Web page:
Why There Are Words presents “Fever”– a night of readings “hotter than a pepper sprout,” October 13, 2016, at Studio 333 in Sausalito. Doors open at 7pm; readings begin at 7:15. $10.
Jia Oak Baker is the author of the chapbooks Crash Landing in the Plaza of an Unknown City (Dancing Girl Press, 2015) and Well Enough to Travel (Five Oaks Press, 2015). Her work has appeared in The Good Men Project, Profane, Poet Lore, DMQ Review, Likewise Folio, and elsewhere. She was a 2015 finalist for the Best of the Net and the recipient of the 2013 Tucson Festival of Books Literary Award. Baker has received many grants and fellowships, including a 2015 grant from the Arizona Commission on the Arts and fellowships from the Wurlitzer Foundation and Hedgebrook. She earned a MFA from Bennington College and teaches writing at Paradise Valley Community College.
Gina Frangello‘s fourth book of fiction, Every Kind of Wanting, was released by Counterpoint in September (2016). Her last novel, A Life In Men (Algonquin, 2014), was selected for the Target Emerging Authors Series, has been optioned by Universal Cable Productions/Denver & Delilah, and was a book club selection for NYLON magazine, The Rumpus, and The Nervous Breakdown. She is also the other of tow other books of acclaimed fiction, Slut Lullabies (Emergency Press, 2010) and My Sister’s Continent (Chiasmus, 2006). She is founding editor of both the independent press Other Voices Books and the fiction section of The Nervous Breakdown, and has served as the Sunday editor for The Rumpus the executive editor for Other Voices magazine, and faculty editor for TriQuarterly Online. Her short fiction, essays, book reviews, and journalism have been published in such venues as Salon, Dame, Ploughshares, the Boston Glove, BuzzFeed, the Chicago Tribune, the Huffington Post, Fence, FiveChapters, Prairie Schooner, the Chicago Reader, and in many other magazines and anthologies.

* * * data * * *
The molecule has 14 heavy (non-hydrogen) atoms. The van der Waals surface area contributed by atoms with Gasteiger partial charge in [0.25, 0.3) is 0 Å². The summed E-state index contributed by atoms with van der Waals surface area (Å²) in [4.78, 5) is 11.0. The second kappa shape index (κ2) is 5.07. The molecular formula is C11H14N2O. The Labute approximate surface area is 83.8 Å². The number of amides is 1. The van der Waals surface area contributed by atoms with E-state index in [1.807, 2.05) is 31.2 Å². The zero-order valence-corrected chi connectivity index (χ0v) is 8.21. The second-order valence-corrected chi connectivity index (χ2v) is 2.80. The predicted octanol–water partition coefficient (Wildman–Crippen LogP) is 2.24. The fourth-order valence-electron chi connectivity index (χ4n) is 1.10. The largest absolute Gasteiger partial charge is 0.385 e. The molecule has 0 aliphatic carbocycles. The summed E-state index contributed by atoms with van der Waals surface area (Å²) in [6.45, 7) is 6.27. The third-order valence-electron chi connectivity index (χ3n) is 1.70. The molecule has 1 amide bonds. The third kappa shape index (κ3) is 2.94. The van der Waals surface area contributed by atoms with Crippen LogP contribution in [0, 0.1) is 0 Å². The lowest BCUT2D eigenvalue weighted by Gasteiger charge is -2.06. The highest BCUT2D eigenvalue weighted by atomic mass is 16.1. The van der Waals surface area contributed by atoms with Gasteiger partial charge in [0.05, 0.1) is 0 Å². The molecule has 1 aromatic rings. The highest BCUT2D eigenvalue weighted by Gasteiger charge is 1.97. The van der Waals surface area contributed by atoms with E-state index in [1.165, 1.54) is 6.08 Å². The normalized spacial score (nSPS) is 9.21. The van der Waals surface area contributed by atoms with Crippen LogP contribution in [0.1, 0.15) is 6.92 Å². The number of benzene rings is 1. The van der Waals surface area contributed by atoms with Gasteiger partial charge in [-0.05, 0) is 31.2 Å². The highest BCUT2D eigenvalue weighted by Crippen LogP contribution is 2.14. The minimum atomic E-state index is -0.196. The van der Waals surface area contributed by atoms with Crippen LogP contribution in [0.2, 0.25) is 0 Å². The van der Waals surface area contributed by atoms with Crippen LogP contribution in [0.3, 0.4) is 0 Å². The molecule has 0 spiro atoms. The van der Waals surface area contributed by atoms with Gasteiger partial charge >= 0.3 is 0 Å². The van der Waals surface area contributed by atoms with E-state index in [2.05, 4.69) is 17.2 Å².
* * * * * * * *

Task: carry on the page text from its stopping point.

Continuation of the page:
Scott Hutchins is a former Truman Capote fellow in the Wallace Stegner Program at Stanford University. His work has appeared in StoryQuarterly, Catamaran, Five Chapters, The Owls, The Rumpus, The New York Times, San Francisco Magazine, and Esquire, and had been set to music. He is the recipient of two major Hopwood awards and the Andrea Beauchamp prize in short fiction. In 2006 and 2010, he was an artist-in-residence at the Cité Internationale des Arts in Paris. His novel A Working Theory of Love was a San Francisco Chronicle and Salon Best Book of 2012, and has been translated into nine languages.
Haldane King earned his Master of the Fine Arts degree in Writing and Consciousness from the California Institute of Integral Studies in 2012. Since then he has been presenting his fantasy and science fiction tales at local readings while working on a collection of short stories. He currently works as a data analyst and helps the Why There Are Words Literary Reading Series bring literature to the people in Sausalito.
Anne Raeff’s stories have appeared in New England Review, ZYZZYVA, and Guernica, among other places. Her first novel, Clara Mondschein’s Melancholia, was published in 2001 (MacAdam/Cage). Her short story collection The Jungle Around Us won the 2015 Flannery O’Conner Award for Short Fiction and will be published in October 2016. She is proud to be a high school teacher and works primarily with recent immigrants. She too is a child of immigrants and much of her writing draws on her family’s history as refugees from war and the Holocaust. She lives in San Francisco with her wife and two cats.
Debra Spark is the author of five books of fiction, including Unknown Caller, The Pretty Girl, and Good for the Jews. Other books include Curious Attractions: Essays on Fiction Writing, the anthology Twenty Under Thirty, and the recently reissued novel, Coconuts for the Saint. Her short work has appeared in Agni, the Boston Globe, the Cincinnati Review, the Chicago Tribune, Epoch, Esquire, Five Points, Harvard Review, Narrative, the New England Review, the New York Times, Ploughshares, the San Francisco Chronicle, the Washington Post, and Yankee, among other places. She has been the recipient of several awards including a National Endowment for the Arts fellowship, a Bunting Institute fellowship from Radcliffe College, Wisconsin Institute Fellowship, Pushcart Prize, Michigan Literary Fiction Award, and John Zacharis/Ploughshares award for best first book. A graduate of Yale University and the Iowa Writers’ Workshop, she is a professor at Colby College and teaches in the MFA Program for Writers at Warren Wilson College. She lives with her husband and son in North Yarmouth, Maine.
Why There Are Words takes place every second Thursday of the month, when people come from San Francisco, the North Bay, the East Bay, the South Bay–everywhere–to crowd the house. The brainchild of Peg Alford Pursell, this literary goodness has been going strong for almost seven years. Why There Are Words is going national in 2017, and is now an independent press, WTAW Press.